An Irish town has launched a massive community campaign to ensure the red carpet is rolled out for a Norwegian family who found their message-on-a-balloon 2,500km away.
Intensive efforts were under way in West Cork last night to secure flights to Ireland for Linda Taule, and her family of five, from Nausdal in western Norway, so they enjoy a once-in-a-lifetime holiday in Dunmanway, the birthplace of Sam Maguire, and collect a host of prizes, later this summer.
The remarkable story of how a little balloon with a big list of prizes made it all the way from Dunmanway to the mountains of western Norway was the talk of the town yesterday.
Former carpenter turned potter, Finn Kearney, who runs The Hummingbird craft and gift shop in the town, said locals will move heaven and earth to get the Taule family to West Cork.
“A town is only about bricks, mortar and fresh air. It’s the people that make a town at the end of the day, and there’s some great people in this town and we’ll be focusing on making this happen,” he said.
The balloon message, the brainchild of Dunmanway Chamber of Commerce, was released from alongside the town’s live crib at the Green on December 19 last, with a note attached listing a set of prizes sponsored by local businesses.
The lucky finder was in line to win a stay for two in Galvin’s on the Green B&B, a box of chocolates from Deirdre Kelly, a gift hamper from For Goodness Sake health shop, a bottle of wine from Connollys shoe shop, lunch for two in Marnies Restaurant, and a wash, cut and shave, and a bottle of champagne, from Catherine Crowley’s Boyz to Men barbers. Ms Crowley’s phone number was at the bottom.
Chamber member Deirdre Kelly said they would have been happy if the balloons made it as far as Skibbereen.
“We’ve been working hard over the years to promote Dunmanway,” she said.
“Because it’s inland, and we’re competing against the coastal towns, we’ve always had to work that extra bit hard, and this was one of those things we thought we’d try. And to be honest, I had forgotten about them.”
But then came the phone call that would change everything.
Catherine answered the phone while cutting hair in her salon last Wednesday to hear a woman claim she’d found their balloon note while hiking with her son — in Norway — 2,500km away.
Deirdre said it’s remarkable the balloons made it so far.
“It’s unprecedented, we would never have expected that at all. But this is like a bright light at the end of the tunnel,” she said.
Linda Taule told them it was like “finding treasure”.
She checked flight prices to Cork for her, her husband, Vinggo, and their children, Magnus, seven, Nora, five, and Pernilla, nine.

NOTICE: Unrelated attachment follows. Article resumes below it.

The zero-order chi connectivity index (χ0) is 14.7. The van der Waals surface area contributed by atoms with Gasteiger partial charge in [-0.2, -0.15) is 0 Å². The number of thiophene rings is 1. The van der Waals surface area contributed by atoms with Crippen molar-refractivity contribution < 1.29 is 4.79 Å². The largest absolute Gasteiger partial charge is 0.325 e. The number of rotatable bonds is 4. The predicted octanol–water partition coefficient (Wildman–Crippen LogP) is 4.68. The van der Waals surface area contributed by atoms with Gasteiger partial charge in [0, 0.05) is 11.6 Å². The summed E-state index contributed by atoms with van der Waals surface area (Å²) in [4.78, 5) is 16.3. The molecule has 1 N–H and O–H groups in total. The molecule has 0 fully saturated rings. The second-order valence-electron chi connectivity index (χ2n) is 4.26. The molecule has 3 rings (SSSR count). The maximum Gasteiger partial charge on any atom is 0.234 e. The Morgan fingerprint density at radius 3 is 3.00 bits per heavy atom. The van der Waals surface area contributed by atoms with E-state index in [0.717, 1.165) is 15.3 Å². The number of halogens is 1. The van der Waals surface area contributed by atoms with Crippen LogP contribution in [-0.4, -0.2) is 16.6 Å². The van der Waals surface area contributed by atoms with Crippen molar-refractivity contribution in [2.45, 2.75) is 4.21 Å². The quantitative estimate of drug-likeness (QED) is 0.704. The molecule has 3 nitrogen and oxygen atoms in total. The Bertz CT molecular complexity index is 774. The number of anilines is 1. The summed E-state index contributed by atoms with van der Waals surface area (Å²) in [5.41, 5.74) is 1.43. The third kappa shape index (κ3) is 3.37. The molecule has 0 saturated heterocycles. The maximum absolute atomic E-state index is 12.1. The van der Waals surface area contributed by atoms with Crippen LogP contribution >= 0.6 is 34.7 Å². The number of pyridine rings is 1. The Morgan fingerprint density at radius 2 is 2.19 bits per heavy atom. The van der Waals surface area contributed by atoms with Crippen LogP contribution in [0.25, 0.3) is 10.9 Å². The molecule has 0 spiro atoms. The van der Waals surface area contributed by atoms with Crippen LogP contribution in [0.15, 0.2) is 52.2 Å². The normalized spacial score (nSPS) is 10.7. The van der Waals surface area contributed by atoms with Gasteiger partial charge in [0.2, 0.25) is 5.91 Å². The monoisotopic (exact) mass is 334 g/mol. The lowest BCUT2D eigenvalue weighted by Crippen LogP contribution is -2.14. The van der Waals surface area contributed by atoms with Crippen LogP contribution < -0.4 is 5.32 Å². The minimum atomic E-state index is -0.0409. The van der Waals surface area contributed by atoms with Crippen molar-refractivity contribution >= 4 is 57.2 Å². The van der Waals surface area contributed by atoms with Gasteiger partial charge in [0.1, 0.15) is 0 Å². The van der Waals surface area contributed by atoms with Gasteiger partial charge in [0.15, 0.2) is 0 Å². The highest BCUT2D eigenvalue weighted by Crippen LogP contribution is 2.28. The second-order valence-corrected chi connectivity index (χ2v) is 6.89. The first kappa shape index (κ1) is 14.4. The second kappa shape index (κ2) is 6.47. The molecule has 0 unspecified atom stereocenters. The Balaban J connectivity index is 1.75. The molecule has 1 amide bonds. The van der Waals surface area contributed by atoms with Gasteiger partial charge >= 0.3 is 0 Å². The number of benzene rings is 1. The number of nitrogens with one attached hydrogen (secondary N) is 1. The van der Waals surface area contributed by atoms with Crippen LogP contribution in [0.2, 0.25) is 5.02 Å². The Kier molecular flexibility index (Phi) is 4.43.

“But they were a bit above our budget for this year,” she said.
The chamber members have been inundated with offers of sponsorship, dinners, prizes, vouchers and help to ensure the family gets to Ireland, and are treated royally when they get here.
Valerie Hurley, of Hurley and White Builders, have pledged €100.
Mary Galvin, who had originally offered two nights bed and breakfast in Galvin’s on the Green, said she will look after the family for as long as they’re in West Cork; Helen O’Reilly, from the For Goodness Sake health shop, is arranging a bigger hamper; and Finn Kearney said he will arrange a few special pottery pieces for them.
James Duggan, of Funmanway adventure centre, which is home to Ireland’s only corkscrew zorbing course, has also offered the family a full day of adrenaline-filled activity at his 21-acre site.
“We’ll put them in a hydro-zorb, fill it with 70 litres of water, and send them rolling a quarter of a mile downhill. We’ll treat them to harness zorbing, strapping two of them into our harness zorb, and send them off down the hill, and then we’ll give them a go at mountain boarding on our all-weather astro-turf track,” he said.
Drimoleague Pod Park has offered accommodation, Waterfall Alpaca Farms has also offered free guided walks, and the family is in line for a session of stand-up paddle boarding at the Lagoon Adventure centre in Rosscarbery.
Third generation Dunmanway retailer, Josephine McSweeney, whose grandfather founded Connolly’s Shoe Shop in 1892, and who took over the store from her father after she retired from teaching, said it’s a great opportunity for the town. “I’m very proud of keeping that name over the door of our shop, and of keeping that shoe shop open in this town, because it’s an integral part of the town,” she said.
“Every business that we can keep open in the Square is good for our town. Every person passing through, that can stop and shop, is a bonus for us.”
It is hoped that Linda and her family can time their visit to coincide with the town’s Ballabuidhe Festival in about six weeks.
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